Cynthia Johnson provided some more details of how Oxy is implementing its security. The key is network separation with de-militarized zones between plant and office and between office and internet. These can limit connections so that for instance, the SCADA delivers only 24 hours of data at 10pm to the office system. Even this involves complex data flows across many paths. But as Moore stated, the lion’s share of security is assured by physical separation. Authentication choices need ‘tuning’ to user accounts and devices. But these can be spoofed and need constant monitoring. User credentials can be constrained to place and time and correlated with other events to identify unusual patterns of use. Inside threats can be mitigated by constraining users to authorized activity. While it’s impossible to know where all attacks will come from, the above is a good starting point.
Peter Zornio described his company, Emerson, as operating in the ‘last mile’ of cyber space—where the valves and chokes that cause things to happen are located. In the old days, we had security by obscurity, with bespoke operating systems and applications. Since the mid 1990s, for better or worse, things have evolved to a prevalent ‘Wintel’ environment. Likewise, digital energy means that business value is derived from interconnection of business systems and the plant. Until last year these issues were discussed in automation forums. Then there was Stuxnet. Zornio had to write his CEO to explain why ‘what happened to Siemens could not happen to us—although we are by no means invincible!’ How do you protect control systems from targeting with viruses? By isolating from the business network and through patch and device management and white listing deices and applications. There is lots of good technology, but the reality is that ‘people are the weakest link.’ ‘Don’t pick up USB sticks in parking lot!’ Read Ronald Krutz’ book on ‘Securing SCADA Systems’ (www.oilit.com/links/1105_37). And join the ISA-99 Control Systems Security group (www.oilit.com/links/1105_38). Zornio confessed surprise at the slow take-up of cyber security and at the fact that it is not used as a selection criteria.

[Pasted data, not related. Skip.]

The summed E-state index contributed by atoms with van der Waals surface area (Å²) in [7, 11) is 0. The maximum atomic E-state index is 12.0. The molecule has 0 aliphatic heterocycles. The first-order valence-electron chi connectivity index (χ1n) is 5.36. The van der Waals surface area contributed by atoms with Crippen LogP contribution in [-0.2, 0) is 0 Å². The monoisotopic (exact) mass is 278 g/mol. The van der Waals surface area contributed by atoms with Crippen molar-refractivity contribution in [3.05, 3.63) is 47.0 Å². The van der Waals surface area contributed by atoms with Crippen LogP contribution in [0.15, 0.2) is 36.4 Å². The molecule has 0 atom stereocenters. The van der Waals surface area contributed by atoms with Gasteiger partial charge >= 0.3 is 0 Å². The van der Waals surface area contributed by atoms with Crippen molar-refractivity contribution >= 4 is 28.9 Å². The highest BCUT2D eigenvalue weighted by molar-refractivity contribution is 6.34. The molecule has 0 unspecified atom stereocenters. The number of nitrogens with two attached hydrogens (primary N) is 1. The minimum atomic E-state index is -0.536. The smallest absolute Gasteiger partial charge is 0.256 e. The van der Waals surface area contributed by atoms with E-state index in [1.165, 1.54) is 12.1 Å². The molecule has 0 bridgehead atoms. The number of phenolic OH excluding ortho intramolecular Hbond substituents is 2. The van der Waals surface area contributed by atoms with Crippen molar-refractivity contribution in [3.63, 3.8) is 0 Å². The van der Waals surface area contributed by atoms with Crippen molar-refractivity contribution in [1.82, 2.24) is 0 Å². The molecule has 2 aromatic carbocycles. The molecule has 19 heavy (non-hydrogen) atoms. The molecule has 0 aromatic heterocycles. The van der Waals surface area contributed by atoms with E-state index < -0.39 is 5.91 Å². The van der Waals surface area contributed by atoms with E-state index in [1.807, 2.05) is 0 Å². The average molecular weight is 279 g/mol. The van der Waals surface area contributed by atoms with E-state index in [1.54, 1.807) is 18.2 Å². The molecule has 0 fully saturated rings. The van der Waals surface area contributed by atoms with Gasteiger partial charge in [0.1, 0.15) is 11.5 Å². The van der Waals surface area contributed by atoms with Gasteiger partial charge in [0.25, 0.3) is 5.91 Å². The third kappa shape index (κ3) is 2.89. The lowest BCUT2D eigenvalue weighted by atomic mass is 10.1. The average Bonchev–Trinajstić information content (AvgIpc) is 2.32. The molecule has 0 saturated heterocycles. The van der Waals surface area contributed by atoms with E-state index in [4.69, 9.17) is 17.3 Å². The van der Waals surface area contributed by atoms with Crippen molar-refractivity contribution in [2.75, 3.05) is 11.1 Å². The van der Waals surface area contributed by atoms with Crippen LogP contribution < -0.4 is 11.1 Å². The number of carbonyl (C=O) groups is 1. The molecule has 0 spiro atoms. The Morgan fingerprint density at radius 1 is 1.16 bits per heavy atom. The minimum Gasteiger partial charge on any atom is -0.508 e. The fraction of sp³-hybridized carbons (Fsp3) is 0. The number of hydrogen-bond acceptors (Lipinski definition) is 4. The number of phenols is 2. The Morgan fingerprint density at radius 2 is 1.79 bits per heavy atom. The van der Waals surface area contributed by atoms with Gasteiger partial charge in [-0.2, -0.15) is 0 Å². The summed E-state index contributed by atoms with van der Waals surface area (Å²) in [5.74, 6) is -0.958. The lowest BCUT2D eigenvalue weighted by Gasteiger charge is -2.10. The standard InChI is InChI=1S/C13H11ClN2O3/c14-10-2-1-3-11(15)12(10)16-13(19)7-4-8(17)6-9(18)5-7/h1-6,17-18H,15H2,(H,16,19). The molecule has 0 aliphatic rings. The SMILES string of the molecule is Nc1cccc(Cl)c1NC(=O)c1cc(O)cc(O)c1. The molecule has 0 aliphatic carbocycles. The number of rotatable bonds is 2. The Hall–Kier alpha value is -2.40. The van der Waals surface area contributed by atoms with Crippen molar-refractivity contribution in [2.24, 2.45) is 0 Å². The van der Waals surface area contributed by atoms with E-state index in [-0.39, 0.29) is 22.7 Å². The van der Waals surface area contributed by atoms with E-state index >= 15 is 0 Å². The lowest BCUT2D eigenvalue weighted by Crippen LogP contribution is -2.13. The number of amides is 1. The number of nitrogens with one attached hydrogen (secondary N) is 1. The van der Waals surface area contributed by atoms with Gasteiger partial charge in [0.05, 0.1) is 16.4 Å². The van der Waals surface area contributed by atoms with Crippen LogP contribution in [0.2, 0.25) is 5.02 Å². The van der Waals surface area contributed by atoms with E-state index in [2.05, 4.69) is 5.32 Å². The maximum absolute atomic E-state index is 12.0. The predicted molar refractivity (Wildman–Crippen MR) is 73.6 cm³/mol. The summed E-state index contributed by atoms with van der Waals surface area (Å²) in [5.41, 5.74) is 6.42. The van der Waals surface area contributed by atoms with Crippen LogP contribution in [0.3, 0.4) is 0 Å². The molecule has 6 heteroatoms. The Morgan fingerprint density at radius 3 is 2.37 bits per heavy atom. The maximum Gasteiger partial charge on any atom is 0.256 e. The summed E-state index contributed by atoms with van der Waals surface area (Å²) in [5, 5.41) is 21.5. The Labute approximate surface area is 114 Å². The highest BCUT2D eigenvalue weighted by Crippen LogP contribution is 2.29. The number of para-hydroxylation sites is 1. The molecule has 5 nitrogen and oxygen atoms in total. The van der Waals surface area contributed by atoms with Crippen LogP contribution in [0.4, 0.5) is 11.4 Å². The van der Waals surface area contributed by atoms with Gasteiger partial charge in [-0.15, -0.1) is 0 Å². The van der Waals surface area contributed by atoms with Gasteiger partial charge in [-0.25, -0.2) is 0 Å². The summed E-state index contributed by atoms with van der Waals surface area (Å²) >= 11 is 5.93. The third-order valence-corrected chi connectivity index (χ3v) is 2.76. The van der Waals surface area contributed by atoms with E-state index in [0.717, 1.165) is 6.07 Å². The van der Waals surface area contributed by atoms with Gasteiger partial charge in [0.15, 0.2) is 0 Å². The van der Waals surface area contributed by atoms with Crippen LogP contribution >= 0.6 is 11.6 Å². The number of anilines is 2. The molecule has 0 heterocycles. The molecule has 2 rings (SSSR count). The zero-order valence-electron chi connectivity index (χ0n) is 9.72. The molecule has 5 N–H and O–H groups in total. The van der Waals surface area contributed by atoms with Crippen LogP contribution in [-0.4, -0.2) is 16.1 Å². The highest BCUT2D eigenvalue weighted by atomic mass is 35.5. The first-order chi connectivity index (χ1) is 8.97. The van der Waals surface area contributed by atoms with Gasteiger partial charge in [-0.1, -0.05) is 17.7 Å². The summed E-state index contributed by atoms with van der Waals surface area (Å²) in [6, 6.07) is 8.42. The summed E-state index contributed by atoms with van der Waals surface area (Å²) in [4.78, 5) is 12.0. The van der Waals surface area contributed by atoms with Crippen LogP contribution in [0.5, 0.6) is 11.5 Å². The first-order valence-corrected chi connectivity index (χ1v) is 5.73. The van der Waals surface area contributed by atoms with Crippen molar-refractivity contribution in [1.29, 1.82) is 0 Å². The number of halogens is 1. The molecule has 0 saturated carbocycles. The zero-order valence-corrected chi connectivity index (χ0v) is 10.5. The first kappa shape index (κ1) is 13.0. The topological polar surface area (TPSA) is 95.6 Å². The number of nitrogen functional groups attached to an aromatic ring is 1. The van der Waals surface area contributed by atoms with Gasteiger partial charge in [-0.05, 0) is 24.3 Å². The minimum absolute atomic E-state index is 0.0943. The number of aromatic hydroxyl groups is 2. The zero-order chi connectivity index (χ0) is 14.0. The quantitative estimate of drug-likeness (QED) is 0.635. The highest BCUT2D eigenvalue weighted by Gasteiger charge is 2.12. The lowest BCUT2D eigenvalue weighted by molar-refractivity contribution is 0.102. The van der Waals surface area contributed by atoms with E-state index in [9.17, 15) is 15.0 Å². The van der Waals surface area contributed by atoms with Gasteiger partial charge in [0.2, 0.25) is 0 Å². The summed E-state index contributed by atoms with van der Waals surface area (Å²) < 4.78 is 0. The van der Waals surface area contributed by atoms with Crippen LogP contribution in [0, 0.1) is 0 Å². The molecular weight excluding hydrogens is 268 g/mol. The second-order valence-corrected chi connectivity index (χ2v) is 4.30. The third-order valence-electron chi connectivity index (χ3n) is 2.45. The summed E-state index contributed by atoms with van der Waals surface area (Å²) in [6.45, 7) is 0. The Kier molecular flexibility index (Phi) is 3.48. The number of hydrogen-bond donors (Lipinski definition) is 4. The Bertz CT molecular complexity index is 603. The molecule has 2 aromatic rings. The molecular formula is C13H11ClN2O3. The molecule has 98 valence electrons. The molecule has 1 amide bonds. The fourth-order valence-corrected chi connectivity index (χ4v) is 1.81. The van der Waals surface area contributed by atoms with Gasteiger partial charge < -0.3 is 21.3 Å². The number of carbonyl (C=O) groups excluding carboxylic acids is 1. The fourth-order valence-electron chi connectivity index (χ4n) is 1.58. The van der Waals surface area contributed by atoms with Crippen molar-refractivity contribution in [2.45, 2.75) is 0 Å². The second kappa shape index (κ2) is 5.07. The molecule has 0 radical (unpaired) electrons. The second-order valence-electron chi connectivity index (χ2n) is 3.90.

For more on oil and gas cyber security, read The Data Room’s Technology Watch report from the 2008 API Cyber Security Conference (www.oilit.com/links/1105_47) and the 2005 SPE Digital Security Event (www.oilit.com/links/1105_18).